Luz must decide where her heart lies, and determine the price of desire – her happiness, her ruin, or something far worse? Should she listen to the gypsy witch who appears with strange warnings about Gemini? And who will she finally choose, the gypsy or the hidalgo?

Q: How can we find you?
A: Here are some links:
Twitter: @fieldinghannah 

Indiscretion is my new romance book.

The Blurb:

1950’s London. Alexandra, a young writer is bored of her suffocating but privileged life amongst the gilded balls and parties of Chelsea. Keen for an adventure, Alexandra travels to Spain to be reunited with her estranged Spanish family on a huge estate in Andalucía.

Arriving in sun-drenched southern Spain for the first time, Alexandra is soon caught up in the wild customs of the region. From bull fighting matadors and the mysterious Gypsy encampments in the grounds of the family’s estate, to the passionate dances of the region and the incredible horsemanship of the local caballeros, Alexandra is instantly seduced by the drama and passion of her new home.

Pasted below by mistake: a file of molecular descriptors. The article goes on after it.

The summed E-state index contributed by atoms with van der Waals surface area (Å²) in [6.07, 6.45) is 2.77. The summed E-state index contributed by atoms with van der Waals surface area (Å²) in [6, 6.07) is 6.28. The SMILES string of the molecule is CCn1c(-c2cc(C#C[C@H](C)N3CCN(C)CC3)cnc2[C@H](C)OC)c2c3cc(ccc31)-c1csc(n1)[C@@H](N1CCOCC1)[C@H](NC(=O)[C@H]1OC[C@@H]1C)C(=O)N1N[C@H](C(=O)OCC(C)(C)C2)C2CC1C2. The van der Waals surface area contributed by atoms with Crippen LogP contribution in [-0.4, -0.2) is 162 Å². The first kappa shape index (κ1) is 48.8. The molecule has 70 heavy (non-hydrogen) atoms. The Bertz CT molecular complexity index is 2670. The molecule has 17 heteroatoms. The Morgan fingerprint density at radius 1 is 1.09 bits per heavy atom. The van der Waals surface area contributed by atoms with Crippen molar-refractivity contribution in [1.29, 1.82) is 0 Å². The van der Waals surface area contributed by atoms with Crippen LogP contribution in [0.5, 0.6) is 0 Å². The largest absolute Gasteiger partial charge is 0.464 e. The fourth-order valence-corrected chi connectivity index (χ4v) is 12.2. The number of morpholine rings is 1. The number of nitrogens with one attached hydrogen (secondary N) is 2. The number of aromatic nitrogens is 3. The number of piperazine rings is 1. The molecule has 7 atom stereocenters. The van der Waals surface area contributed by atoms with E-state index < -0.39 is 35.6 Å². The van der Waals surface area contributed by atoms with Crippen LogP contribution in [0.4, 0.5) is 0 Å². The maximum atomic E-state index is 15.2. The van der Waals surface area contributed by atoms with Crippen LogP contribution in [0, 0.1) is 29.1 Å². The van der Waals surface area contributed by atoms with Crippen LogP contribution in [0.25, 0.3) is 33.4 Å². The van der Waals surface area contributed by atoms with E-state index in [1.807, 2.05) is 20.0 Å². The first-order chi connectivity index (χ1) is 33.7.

When Alexandra inevitably falls for Salvador, the mercurial heir to her family’s estate and the region’s most eligible man, she finds herself entangled in a web of secrets, lies and indiscretion. Alexandra soon falls prey to scheming members of her own family, the jealousy of a beautiful marquésa and the predatory charms of a toreador, all intent on keeping the two lovers apart.

But nothing can prepare Alexandra for Salvador’s own dangerous liaisons with a dark-eyed Gypsy.

Can Alexandra trust that love will triumph, or will Salvador’s indiscretion be their undoing?

An Excerpt of Indiscretion

 "Turning into the Calle de la Iglesia, Alexandra was immediately struck by the contrast between the quarter she had just walked through and this one. Here, the street was immersed in the shade of giant flame trees and life suddenly slowed to a more leisurely pace. She passed white houses tucked away between clumps of pomegranate trees; orchards hemmed in by dry stone walls; hedges of aloe; secret, leafy patios, the domain of women and their families, where the warbling of birds and the smothered laughter of young girls mingled with the soft murmur of fountains.